By 2016, clients were gathering in the lobby to pick up their organic CSA produce shares in the lobby of our new clinic location. Aita and I had been members of Lancaster Farm Fresh Cooperative for two seasons, and we were excited to build community by having OurSpace join the co-op’s effort by becoming a produce pick-up site. (We were also excited because we had just gotten married!) Together with the clients, we pondered how to cook sunchokes, and cheered each other on as folks added daily smoothies with fresh kale to their routine of twice a week acupuncture. The number of CSA members grew for awhile, plateaued, then actually started to fall.
Instead of trying to hold onto the struggling produce pick-up project, we merged with another location a few miles away. To my knowledge that site is still rocking today. Sometimes you have to go with the flow, as they say. This flow was like a mysterious community tribe-tide though. As we let go of our somewhat surface-level conversations with some clients, the tide brought in deeper and timely connections with others. Akosua opened my eyes to Ghanian culture and other forms of traditional healing. Adjoa invited me to teach a few classes at her Afrikan homeschool community. I spent time after the clinic closed exchanging traditions and pouring libation with Kemi.
At first I was confused about what was happening. This richness was manifesting at the same time the clinic was closing. Of course it turns out that all of this change was part of the master plan. The bridges I was building helped me understand how Aita, who’s father is Nigerian, was immune to the traps of civilization like eating too many Chick-fil-A waffle fries or going nuts on Amazon I would occasionally fall prey to. Thanks to her mom’s Tawainese heritage, she grew up eating mostly steamed green vegetables and using herbal medicine. Her cultural cosmology sustains her, acting as a North Star to keep her on track. As I continued widening my circle, I was able to begin bridging the gaps in my cultural consciousness. And thankfully, just in time to help our baby girl avoid some of my struggles! Years later she is actually attending the very same Afrikan homeschool collective that we had begun communing with during OurSpace’s transition period.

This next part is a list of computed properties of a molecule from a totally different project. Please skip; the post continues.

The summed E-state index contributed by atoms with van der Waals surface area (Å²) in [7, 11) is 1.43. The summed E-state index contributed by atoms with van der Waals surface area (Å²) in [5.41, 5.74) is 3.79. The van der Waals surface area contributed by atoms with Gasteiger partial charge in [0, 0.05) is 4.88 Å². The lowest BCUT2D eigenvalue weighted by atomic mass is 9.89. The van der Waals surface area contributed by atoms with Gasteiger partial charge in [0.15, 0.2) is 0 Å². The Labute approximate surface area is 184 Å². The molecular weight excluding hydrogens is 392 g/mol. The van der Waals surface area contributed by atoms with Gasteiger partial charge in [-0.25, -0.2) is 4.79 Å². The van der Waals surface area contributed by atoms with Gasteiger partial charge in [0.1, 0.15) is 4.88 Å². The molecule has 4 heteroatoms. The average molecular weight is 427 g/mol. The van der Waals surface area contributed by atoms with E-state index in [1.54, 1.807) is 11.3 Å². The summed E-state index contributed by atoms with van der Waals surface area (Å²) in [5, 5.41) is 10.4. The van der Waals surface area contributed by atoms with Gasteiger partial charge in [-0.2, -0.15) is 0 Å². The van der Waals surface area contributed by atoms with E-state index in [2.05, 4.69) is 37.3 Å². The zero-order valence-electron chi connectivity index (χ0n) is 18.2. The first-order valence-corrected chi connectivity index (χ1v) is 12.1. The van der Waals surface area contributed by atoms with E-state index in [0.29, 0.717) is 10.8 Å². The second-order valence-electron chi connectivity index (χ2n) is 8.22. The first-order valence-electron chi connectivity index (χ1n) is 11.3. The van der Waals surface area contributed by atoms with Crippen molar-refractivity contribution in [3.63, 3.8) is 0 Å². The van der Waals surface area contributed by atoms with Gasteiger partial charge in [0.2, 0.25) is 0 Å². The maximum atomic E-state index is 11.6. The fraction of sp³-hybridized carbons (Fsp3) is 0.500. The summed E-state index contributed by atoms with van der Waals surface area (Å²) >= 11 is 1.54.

Where to Next?
As we broadened our scope of community health work after closing OurSpace Acupuncture, teaching people how to grow food for the community became central. I call 2018-2019 “The Lean Years” for OurSpace. It’s almost like we were fasting while waiting for the community seedling relationships we sowed in 2017 to mature. Watching our revenue plummet to a few thousand dollars each year was tough. We used to need our intake survey system and treatments database to track the number of people we served; now my fingers and toes were more than enough. What a humbling experience! Instead of the immediate satisfaction of helping 10 people with stress, 7 with back pain, and 2 with fertility challenges, a typical day might be helping one farmer down the road weed a couple rows of kale and collards in the morning, while studying to learn more about farm instructure or co-op technical support in the afternoon.